Successful Aging: Getting a sense when hygiene issues have deeper causes
Q My parents are in their 80s and lack good personal hygiene. My mother has been diagnosed with early onset of Alzheimer’s disease. Even before my mother became ill, she resisted bathing. Both my parents do not shower enough, and they wear the same clothes daily, some with stains. I have tried to make suggestions to no avail. Is this normal in old age? Given that I live 3,000 miles away from parents, how can I be effective?
A Dear Y.E.:
The situation you describe happens frequently, although it is not an expectation of typical aging. To find a solution, it might be useful to step back and look at the bigger picture to understand what’s going on, particularly if their habits have changed.
Here are some possible reasons:
• Fear and discomfort. An older adult may be fearful of falling when getting in and out of a tub or shower. Additionally feeling chilled may be a disincentive to bathing.
• Depression. If your father in particular had good personal hygiene and now doesn’t take an interest in personal cleanliness or wearing clean clothes, consider depression as a possible cause. Other behaviors that may indicate depression is withdrawal, not caring about anything and having little energy.
•Decreased sense of sight and smell. We know vision and sense of smell change with age. As a result stains on clothing may not be seen and the odor of perspiration may go unnoticed.
• Memory. It’s easy to lose track of time if there are few activities; days can just run into one another. One can ask, “Did I shower yesterday or was it the day before?”
• Alzheimer’s disease. While taking a shower, those with Alzheimer’s disease or other forms of dementia may not understand why water is running on them or believe they make be sucked into the drain. Fear prevails. The Alzheimer’s Association is a good resource to help with challenges of bathing and personal hygiene.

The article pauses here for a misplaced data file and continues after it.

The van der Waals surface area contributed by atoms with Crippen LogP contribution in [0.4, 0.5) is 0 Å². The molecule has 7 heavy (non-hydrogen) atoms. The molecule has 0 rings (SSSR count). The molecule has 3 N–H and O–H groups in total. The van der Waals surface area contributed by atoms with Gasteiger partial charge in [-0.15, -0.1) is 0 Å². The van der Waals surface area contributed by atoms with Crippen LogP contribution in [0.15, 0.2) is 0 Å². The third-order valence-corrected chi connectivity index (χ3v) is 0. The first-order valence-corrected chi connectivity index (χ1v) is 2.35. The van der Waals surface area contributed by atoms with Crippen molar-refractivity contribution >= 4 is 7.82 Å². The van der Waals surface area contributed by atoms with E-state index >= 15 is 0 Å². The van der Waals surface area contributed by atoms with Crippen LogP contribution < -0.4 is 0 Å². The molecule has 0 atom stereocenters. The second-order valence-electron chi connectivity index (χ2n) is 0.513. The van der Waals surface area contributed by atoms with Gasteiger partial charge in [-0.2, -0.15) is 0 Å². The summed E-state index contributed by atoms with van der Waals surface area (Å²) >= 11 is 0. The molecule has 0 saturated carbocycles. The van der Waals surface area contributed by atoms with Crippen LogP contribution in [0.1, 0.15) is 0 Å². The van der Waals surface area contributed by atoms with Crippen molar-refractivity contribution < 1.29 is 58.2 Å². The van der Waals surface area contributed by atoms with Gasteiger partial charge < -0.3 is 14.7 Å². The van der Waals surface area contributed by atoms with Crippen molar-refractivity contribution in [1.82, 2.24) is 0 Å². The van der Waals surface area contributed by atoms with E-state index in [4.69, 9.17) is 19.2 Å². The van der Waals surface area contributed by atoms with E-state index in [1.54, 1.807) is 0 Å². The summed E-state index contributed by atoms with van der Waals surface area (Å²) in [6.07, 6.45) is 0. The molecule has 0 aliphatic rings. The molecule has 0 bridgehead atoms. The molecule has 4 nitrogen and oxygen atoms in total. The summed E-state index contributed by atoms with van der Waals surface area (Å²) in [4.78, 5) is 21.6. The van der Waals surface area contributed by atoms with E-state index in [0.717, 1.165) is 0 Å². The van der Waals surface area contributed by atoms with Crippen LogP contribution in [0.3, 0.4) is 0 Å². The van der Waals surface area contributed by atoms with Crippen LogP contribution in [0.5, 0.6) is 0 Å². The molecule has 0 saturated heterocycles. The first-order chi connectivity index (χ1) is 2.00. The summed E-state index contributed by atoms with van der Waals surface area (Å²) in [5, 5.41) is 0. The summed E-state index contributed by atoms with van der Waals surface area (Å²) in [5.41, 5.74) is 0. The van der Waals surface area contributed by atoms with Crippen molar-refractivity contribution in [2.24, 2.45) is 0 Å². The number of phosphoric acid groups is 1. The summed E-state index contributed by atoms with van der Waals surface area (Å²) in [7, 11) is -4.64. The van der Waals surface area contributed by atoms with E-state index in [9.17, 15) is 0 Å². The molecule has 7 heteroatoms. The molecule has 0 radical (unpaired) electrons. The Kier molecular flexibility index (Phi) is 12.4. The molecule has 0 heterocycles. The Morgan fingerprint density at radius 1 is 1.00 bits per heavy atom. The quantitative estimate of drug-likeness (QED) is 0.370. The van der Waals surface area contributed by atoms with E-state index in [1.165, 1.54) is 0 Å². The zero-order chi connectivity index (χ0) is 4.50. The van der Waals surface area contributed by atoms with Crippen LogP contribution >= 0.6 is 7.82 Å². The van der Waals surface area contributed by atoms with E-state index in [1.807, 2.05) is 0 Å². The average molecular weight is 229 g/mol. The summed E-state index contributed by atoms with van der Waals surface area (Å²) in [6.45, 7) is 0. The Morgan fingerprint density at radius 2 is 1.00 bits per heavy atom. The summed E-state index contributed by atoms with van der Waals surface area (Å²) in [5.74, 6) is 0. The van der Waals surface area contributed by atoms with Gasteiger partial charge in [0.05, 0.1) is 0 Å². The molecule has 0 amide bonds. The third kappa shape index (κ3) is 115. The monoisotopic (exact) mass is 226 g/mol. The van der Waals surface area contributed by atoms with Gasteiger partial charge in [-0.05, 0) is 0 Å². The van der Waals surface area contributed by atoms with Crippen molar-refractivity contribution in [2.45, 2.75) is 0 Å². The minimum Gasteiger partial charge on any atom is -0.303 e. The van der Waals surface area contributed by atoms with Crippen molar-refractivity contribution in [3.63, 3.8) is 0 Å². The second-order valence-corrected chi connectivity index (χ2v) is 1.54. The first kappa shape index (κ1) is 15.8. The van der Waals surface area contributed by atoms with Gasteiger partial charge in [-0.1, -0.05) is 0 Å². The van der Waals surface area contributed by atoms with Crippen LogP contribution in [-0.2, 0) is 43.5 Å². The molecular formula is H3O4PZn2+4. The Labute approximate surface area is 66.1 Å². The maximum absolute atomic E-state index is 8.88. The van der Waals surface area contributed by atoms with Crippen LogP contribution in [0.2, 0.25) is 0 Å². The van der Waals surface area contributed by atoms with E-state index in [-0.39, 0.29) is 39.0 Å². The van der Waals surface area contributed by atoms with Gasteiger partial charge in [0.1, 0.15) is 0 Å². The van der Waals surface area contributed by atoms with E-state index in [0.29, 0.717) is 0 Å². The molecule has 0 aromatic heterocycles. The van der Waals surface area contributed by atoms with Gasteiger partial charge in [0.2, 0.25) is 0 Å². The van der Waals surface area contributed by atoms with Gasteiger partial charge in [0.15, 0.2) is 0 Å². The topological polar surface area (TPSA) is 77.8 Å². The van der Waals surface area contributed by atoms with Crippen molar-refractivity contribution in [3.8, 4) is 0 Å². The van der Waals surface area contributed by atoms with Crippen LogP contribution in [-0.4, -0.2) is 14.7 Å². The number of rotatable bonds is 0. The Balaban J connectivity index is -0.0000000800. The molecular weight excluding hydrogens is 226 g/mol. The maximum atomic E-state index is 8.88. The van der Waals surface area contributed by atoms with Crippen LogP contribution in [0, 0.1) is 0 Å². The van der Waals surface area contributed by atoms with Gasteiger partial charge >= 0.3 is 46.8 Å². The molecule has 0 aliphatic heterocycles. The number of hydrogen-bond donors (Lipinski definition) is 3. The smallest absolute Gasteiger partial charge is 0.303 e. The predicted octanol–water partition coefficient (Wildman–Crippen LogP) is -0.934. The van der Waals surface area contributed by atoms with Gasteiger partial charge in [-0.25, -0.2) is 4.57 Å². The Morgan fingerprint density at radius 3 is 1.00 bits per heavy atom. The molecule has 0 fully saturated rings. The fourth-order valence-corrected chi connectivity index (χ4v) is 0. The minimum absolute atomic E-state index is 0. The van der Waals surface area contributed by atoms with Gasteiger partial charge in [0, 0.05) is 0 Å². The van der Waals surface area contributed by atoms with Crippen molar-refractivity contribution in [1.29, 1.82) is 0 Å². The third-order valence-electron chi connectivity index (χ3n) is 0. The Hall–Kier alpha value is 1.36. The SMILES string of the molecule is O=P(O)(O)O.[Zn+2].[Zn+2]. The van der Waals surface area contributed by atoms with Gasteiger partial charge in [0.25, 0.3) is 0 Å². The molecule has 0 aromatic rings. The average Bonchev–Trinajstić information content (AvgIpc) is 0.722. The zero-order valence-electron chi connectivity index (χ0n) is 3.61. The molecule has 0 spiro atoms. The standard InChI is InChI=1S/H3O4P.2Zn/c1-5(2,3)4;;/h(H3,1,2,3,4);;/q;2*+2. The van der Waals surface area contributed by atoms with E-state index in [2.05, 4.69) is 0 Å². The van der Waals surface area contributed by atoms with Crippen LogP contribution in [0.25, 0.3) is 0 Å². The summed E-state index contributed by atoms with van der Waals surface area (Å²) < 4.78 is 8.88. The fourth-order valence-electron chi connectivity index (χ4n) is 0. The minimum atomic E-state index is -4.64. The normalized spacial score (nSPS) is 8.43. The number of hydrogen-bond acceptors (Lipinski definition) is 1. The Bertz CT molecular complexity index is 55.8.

• Generation norm. Older adults were not necessarily raised taking a daily shower. If your loved one is used to bathing two or three times a week, that pattern is unlikely to change. Many from Europe and other parts of the world think we Americans are a bit extreme in the daily shower/bath routine.
• Control. With advanced age, it’s easy to feel a loss of control. If older adults feel nagged with advice, they may resent and ignore suggestions, feeling that someone is taking over their lives.
• A sign of health problems. Resistance to personal hygiene may be a sign of health problems. Decreased strength may prevent an older person from turning on a faucet or pressing down for sprays. Joint pain may be an obstacle to opening plastic shampoo bottles, combing one’s hair or clipping one’s finger or toe nails. A cavity or infection can prevent good dental hygiene. Other actions required for personal hygiene may cause pain.
Note your mother’s resistance may be different from you father’s. In this case, go to the Alzheimer’s Association web site at www.alz.org and locate an office near you.
Also see http://www.alzheimersblog.org/2014/02/14/difficult-behaviors-bathing-personal-hygiene/ for some tips.
Consider a visit with your folks and sit down with them for a chat. The conversation might go something like this:
“Mom and Dad, this has been a great visit, so thank you. I want to talk to you about a very personal subject and that’s about your personal hygiene. You likely are unaware of this, but you have a bit of body odor which is not pleasant for those around you. Also, since I am here I’ve noticed you haven’t changed your clothing and many of your shirts, blouses and trousers are stained. Have you been aware of that? What are your thoughts?
“You know keeping up your appearance will likely make you feel good. Dad, you always did that when you had your dental practice and Mom you did the same when you were an accountant assistant. Clearly you are in charge, and I am here to help. You know I love you both.”
Y.E., Thank you for your good question. Hope this gives you a start. Understanding the reasons for resistance will lead you to possible solutions. Good luck.
Send emails to Helen Dennis at email@example.com, or go to www.facebook.com/SuccessfulAgingCommunity.